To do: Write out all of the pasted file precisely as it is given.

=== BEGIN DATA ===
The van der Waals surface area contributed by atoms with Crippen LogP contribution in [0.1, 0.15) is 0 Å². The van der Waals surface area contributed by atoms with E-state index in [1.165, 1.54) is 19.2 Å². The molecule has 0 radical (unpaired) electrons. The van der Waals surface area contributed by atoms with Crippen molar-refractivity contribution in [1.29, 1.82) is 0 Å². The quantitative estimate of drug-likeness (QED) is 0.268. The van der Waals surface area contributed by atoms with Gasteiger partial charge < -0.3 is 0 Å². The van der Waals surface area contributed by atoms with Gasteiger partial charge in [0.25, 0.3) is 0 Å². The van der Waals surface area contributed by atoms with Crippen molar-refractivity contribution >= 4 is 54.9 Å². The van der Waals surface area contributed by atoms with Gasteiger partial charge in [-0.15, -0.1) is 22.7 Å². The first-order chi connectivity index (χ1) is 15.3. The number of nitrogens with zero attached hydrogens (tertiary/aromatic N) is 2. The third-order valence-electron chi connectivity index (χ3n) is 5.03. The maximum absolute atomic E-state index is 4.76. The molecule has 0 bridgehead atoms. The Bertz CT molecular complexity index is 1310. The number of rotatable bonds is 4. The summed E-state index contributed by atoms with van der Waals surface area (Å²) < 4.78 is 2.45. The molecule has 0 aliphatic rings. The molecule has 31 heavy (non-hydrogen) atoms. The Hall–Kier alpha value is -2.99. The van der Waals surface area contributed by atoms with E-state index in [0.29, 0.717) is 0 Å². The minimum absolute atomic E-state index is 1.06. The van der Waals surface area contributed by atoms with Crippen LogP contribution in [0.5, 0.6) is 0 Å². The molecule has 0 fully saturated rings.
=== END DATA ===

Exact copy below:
The van der Waals surface area contributed by atoms with Crippen LogP contribution in [0.1, 0.15) is 0 Å². The van der Waals surface area contributed by atoms with E-state index in [1.165, 1.54) is 19.2 Å². The molecule has 0 radical (unpaired) electrons. The van der Waals surface area contributed by atoms with Crippen molar-refractivity contribution in [1.29, 1.82) is 0 Å². The quantitative estimate of drug-likeness (QED) is 0.268. The van der Waals surface area contributed by atoms with Gasteiger partial charge < -0.3 is 0 Å². The van der Waals surface area contributed by atoms with Gasteiger partial charge in [0.25, 0.3) is 0 Å². The van der Waals surface area contributed by atoms with Crippen molar-refractivity contribution >= 4 is 54.9 Å². The van der Waals surface area contributed by atoms with Gasteiger partial charge in [-0.15, -0.1) is 22.7 Å². The first-order chi connectivity index (χ1) is 15.3. The number of nitrogens with zero attached hydrogens (tertiary/aromatic N) is 2. The third-order valence-electron chi connectivity index (χ3n) is 5.03. The maximum absolute atomic E-state index is 4.76. The molecule has 0 bridgehead atoms. The Bertz CT molecular complexity index is 1310. The number of rotatable bonds is 4. The summed E-state index contributed by atoms with van der Waals surface area (Å²) < 4.78 is 2.45. The molecule has 0 aliphatic rings. The molecule has 31 heavy (non-hydrogen) atoms. The Hall–Kier alpha value is -2.99. The van der Waals surface area contributed by atoms with E-state index in [0.29, 0.717) is 0 Å². The minimum absolute atomic E-state index is 1.06. The van der Waals surface area contributed by atoms with Crippen LogP contribution in [0.5, 0.6) is 0 Å². The molecule has 0 fully saturated rings.